The first M3 to come with all-wheel-drive will soon be here, and it will be accompanied by the M4 Competition, both of which can be ordered with M xDrive at a cost of $4,100 above the MSRP of a competition model. Scheduled to launch in August, we’ve long known the new M3 and M4 would eventually be offered with M xDrive, as in recent years, all-wheel-drive has somewhat sneakily crept into the BMW product offering, which was once exclusively rear-wheel-drive.
The addition of M xDrive to the competition derivatives of the G80 M3 and G82 M4 represents a significant change. The nameplate previously represented one of the best rear-drive sport sedans money could buy, with a lineage stretching back to the E30 and beyond. As the years have wore on though, both competition and complexity have grown, and there’s no question that routing motivation to all four wheels makes the 503-horsepower M3 and M4 Competition models significantly faster. Adding M xDrive to an M3 or M4 Competition comes at a cost of $4,100 above the MSRP of a rear-wheel-drive M3 or M4 Competition. BMW aims to please though, and also offers stick-shift examples of the M3 and M4 which have 473 horsepower routed exclusively to the rear wheels.
When it comes to the latest M3 and M4 getting xDrive, it was the same story with the M5, which had arguably reached the limits of rear-drive performance with the F10 chassis. Although the F90 M5 isn’t much more powerful than the F10 it replaced, the undeniable traction advantage of M xDrive—which can actually be turned off in models like the M5 and M8 (and now the M3 and M4 Competition)—afforded the model a significant performance improvement, allowing it to compete with the likes of significantly more expensive and less practical alternatives.
We expect the same to be the case with the M3 and M4 Competition xDrive models, and the numbers published by BMW are encouraging. Although we’re still waiting for road tests to be published, BMW says the base-model G80 M3 and G82 M4 are capable of hitting 60 mph from a dead stop in just 4.1 seconds. Upgrading to the competition models with 30 more horsepower and 73 more pound-feet of torque gets you there in 3.8 seconds. The additional output helps, but not as much as M xDrive, which allows the M3 and M4 Competition to sprint from zero to 60 mph in just 3.4 seconds.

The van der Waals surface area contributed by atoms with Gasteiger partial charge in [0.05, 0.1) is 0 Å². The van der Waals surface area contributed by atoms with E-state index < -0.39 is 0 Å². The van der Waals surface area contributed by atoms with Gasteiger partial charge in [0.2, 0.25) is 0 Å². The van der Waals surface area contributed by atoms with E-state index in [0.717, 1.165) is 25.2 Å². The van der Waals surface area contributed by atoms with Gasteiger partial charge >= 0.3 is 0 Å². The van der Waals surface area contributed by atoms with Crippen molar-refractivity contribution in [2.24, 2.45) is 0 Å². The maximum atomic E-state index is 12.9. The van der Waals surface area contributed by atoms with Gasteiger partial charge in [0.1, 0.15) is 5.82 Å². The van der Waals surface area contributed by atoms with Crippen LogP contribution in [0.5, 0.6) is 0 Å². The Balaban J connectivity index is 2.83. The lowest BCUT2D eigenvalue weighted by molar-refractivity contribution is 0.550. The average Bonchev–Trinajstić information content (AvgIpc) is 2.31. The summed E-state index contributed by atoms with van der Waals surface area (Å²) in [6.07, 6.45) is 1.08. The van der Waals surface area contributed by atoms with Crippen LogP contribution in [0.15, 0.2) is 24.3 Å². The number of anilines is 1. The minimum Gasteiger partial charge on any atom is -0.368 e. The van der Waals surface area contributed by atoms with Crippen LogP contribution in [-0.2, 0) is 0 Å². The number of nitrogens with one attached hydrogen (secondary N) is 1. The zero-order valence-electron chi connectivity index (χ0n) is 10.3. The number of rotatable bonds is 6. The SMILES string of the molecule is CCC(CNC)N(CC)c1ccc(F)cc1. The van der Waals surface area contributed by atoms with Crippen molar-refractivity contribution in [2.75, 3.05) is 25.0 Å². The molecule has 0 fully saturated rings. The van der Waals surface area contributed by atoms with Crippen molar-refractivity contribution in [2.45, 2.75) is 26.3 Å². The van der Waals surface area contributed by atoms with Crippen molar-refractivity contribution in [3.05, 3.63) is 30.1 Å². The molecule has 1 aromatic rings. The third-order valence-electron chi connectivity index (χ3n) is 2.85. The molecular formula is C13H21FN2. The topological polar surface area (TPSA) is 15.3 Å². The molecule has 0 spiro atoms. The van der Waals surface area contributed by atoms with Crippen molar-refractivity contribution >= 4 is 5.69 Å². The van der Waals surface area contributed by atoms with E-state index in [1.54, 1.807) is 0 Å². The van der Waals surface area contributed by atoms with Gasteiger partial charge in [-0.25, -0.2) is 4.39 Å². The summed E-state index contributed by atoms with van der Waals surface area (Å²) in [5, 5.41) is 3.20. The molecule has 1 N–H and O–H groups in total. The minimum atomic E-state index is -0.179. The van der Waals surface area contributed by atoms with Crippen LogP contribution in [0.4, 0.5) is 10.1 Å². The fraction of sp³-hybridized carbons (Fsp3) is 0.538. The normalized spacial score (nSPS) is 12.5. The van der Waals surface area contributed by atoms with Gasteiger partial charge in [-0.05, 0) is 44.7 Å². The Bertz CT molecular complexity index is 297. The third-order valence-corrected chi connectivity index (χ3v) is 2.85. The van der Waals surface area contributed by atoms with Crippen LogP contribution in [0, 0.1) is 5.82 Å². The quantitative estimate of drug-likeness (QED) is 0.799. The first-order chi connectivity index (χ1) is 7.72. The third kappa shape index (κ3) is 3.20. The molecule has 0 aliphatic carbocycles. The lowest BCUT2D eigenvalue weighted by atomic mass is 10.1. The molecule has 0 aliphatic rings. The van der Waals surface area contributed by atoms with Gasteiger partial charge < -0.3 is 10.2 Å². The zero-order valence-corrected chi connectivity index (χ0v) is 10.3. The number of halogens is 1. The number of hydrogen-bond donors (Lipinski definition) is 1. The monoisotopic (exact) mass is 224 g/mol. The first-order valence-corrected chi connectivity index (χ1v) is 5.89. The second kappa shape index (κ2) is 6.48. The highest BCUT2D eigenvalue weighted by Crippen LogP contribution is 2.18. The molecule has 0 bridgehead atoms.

When the automotive press gets their hands on the new M3 and M4 lineup and tests the various different models, we won’t be surprised if they end up slightly—or significantly—faster than officially stated. The latest M3 and M4 would simply be following in the footsteps of the M5 and M8, which have demonstrated themselves to be more powerful and quicker than advertised, and the same thing has occurred with some of BMW’s engines, which have an interesting habit of putting down more power than they’re rated for when tested on a dynamometer and drivetrain loss is accounted for.
All-wheel-drive systems, including M xDrive, come with a few inherent downsides though, and BMW has worked to hard mitigate these when adding it to cars as notable as the M3 and M4. Torque is only sent to the front axle when the need for additional traction arises, which means the M3 and M4 Competition xDrive will operate in rear-wheel-drive most of the time, with xDrive seamlessly taking over only when conditions dictate.
Nevertheless, there are still some minute but important differences between the M3 and M4 Competition and their xDrive-optioned counterparts. Although the conventional M3 and M4 have different gear ratios than the competition models, these remain unchanged with the xDrive variants. The steering ratio, however, drops from fifteen to one for rear-drive cars to 14.6 to one for xDrive cars. The turning radius appropriately grows from twenty feet to 20.7 with xDrive. Height and ground clearance are also increased for xDrive models, growing a tenth of an inch from 56.4 and 54.8 for the M3 and M4 to 56.5 and 54.9, and from 4.7 inches to 4.8 respectively.
The regular M3 and M4 weigh 3,840 and 3,830 pounds respectively, while their competition derivatives tip the scales at 3,890 and 3,880 pounds. Naturally, xDrive models are the heaviest, weighing in at 3,990 and 3,979 pounds. That means the addition of the eight-speed automatic transmission that comes standard in the competition cars accounts for 100 pounds of extra weight, while xDrive adds another 50. Of course, with the added grip of M xDrive and the performance it will allow the S58 twin-turbocharged inline-six to deliver, you’re virtually guaranteed not to notice.
The market launch of the M3 Competition xDrive and M4 Competition xDrive is scheduled for August of this year. The M3 Competition xDrive has a starting MSRP of $76,900 less destination, while the M4 Competition xDrive starts at $78,800.—Alex Tock
[Photos courtesy BMW AG.]